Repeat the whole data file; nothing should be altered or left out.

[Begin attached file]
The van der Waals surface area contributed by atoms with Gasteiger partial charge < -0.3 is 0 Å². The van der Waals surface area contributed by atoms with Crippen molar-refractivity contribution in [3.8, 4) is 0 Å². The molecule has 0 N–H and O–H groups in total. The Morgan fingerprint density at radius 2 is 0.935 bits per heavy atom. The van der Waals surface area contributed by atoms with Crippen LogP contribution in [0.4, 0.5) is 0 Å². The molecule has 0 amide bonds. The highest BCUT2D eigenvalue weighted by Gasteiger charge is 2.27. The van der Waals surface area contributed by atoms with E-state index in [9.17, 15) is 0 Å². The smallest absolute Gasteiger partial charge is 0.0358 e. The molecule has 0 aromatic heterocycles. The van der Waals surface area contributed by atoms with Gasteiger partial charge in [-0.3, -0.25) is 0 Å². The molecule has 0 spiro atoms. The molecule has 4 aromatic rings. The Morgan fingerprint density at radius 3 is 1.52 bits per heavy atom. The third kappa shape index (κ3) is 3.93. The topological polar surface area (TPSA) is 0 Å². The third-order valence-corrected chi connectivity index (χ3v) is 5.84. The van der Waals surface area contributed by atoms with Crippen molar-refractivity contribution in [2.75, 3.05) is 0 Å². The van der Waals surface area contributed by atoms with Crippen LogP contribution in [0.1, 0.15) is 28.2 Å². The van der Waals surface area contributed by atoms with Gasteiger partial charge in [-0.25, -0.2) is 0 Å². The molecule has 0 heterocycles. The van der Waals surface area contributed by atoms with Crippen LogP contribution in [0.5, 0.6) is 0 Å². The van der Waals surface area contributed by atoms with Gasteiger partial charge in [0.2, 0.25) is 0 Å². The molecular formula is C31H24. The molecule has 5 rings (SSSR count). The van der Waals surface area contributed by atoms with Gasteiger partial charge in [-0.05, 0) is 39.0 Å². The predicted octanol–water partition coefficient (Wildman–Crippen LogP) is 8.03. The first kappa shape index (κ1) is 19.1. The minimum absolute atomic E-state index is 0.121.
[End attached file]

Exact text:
The van der Waals surface area contributed by atoms with Gasteiger partial charge < -0.3 is 0 Å². The van der Waals surface area contributed by atoms with Crippen molar-refractivity contribution in [3.8, 4) is 0 Å². The molecule has 0 N–H and O–H groups in total. The Morgan fingerprint density at radius 2 is 0.935 bits per heavy atom. The van der Waals surface area contributed by atoms with Crippen LogP contribution in [0.4, 0.5) is 0 Å². The molecule has 0 amide bonds. The highest BCUT2D eigenvalue weighted by Gasteiger charge is 2.27. The van der Waals surface area contributed by atoms with E-state index in [9.17, 15) is 0 Å². The smallest absolute Gasteiger partial charge is 0.0358 e. The molecule has 0 aromatic heterocycles. The van der Waals surface area contributed by atoms with Gasteiger partial charge in [-0.3, -0.25) is 0 Å². The molecule has 0 spiro atoms. The molecule has 4 aromatic rings. The Morgan fingerprint density at radius 3 is 1.52 bits per heavy atom. The third kappa shape index (κ3) is 3.93. The topological polar surface area (TPSA) is 0 Å². The third-order valence-corrected chi connectivity index (χ3v) is 5.84. The van der Waals surface area contributed by atoms with Crippen molar-refractivity contribution in [2.75, 3.05) is 0 Å². The van der Waals surface area contributed by atoms with Crippen LogP contribution in [0.1, 0.15) is 28.2 Å². The van der Waals surface area contributed by atoms with Gasteiger partial charge in [-0.25, -0.2) is 0 Å². The molecule has 0 heterocycles. The van der Waals surface area contributed by atoms with Crippen LogP contribution in [0.5, 0.6) is 0 Å². The van der Waals surface area contributed by atoms with Gasteiger partial charge in [0.2, 0.25) is 0 Å². The molecular formula is C31H24. The molecule has 5 rings (SSSR count). The van der Waals surface area contributed by atoms with Gasteiger partial charge in [-0.05, 0) is 39.0 Å². The predicted octanol–water partition coefficient (Wildman–Crippen LogP) is 8.03. The first kappa shape index (κ1) is 19.1. The minimum absolute atomic E-state index is 0.121.